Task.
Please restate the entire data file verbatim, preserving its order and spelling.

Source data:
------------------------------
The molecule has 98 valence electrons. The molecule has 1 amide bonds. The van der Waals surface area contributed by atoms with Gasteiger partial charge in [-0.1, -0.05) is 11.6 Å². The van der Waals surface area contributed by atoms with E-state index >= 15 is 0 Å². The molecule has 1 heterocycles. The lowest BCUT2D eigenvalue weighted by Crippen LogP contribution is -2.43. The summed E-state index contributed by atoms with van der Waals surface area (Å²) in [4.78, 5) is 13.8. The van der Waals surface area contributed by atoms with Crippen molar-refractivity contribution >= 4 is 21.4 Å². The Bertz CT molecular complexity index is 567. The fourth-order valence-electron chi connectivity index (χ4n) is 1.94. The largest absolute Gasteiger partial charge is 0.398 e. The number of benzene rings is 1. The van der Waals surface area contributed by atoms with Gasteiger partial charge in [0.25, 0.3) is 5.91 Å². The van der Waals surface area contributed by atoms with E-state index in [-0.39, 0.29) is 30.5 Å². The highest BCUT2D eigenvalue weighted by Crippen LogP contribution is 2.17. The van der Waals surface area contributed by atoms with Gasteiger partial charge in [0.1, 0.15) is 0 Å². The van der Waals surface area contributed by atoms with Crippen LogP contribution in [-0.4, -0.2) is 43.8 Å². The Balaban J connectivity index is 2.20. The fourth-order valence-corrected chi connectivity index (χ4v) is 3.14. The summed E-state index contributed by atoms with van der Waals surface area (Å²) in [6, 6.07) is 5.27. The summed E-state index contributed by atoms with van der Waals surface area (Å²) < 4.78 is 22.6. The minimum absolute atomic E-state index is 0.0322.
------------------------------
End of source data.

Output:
The molecule has 98 valence electrons. The molecule has 1 amide bonds. The van der Waals surface area contributed by atoms with Gasteiger partial charge in [-0.1, -0.05) is 11.6 Å². The van der Waals surface area contributed by atoms with E-state index >= 15 is 0 Å². The molecule has 1 heterocycles. The lowest BCUT2D eigenvalue weighted by Crippen LogP contribution is -2.43. The summed E-state index contributed by atoms with van der Waals surface area (Å²) in [4.78, 5) is 13.8. The van der Waals surface area contributed by atoms with Crippen molar-refractivity contribution >= 4 is 21.4 Å². The Bertz CT molecular complexity index is 567. The fourth-order valence-electron chi connectivity index (χ4n) is 1.94. The largest absolute Gasteiger partial charge is 0.398 e. The number of benzene rings is 1. The van der Waals surface area contributed by atoms with Gasteiger partial charge in [0.25, 0.3) is 5.91 Å². The van der Waals surface area contributed by atoms with E-state index in [-0.39, 0.29) is 30.5 Å². The highest BCUT2D eigenvalue weighted by Crippen LogP contribution is 2.17. The van der Waals surface area contributed by atoms with Gasteiger partial charge in [0.1, 0.15) is 0 Å². The van der Waals surface area contributed by atoms with Crippen LogP contribution in [-0.4, -0.2) is 43.8 Å². The Balaban J connectivity index is 2.20. The fourth-order valence-corrected chi connectivity index (χ4v) is 3.14. The summed E-state index contributed by atoms with van der Waals surface area (Å²) in [6, 6.07) is 5.27. The summed E-state index contributed by atoms with van der Waals surface area (Å²) < 4.78 is 22.6. The minimum absolute atomic E-state index is 0.0322.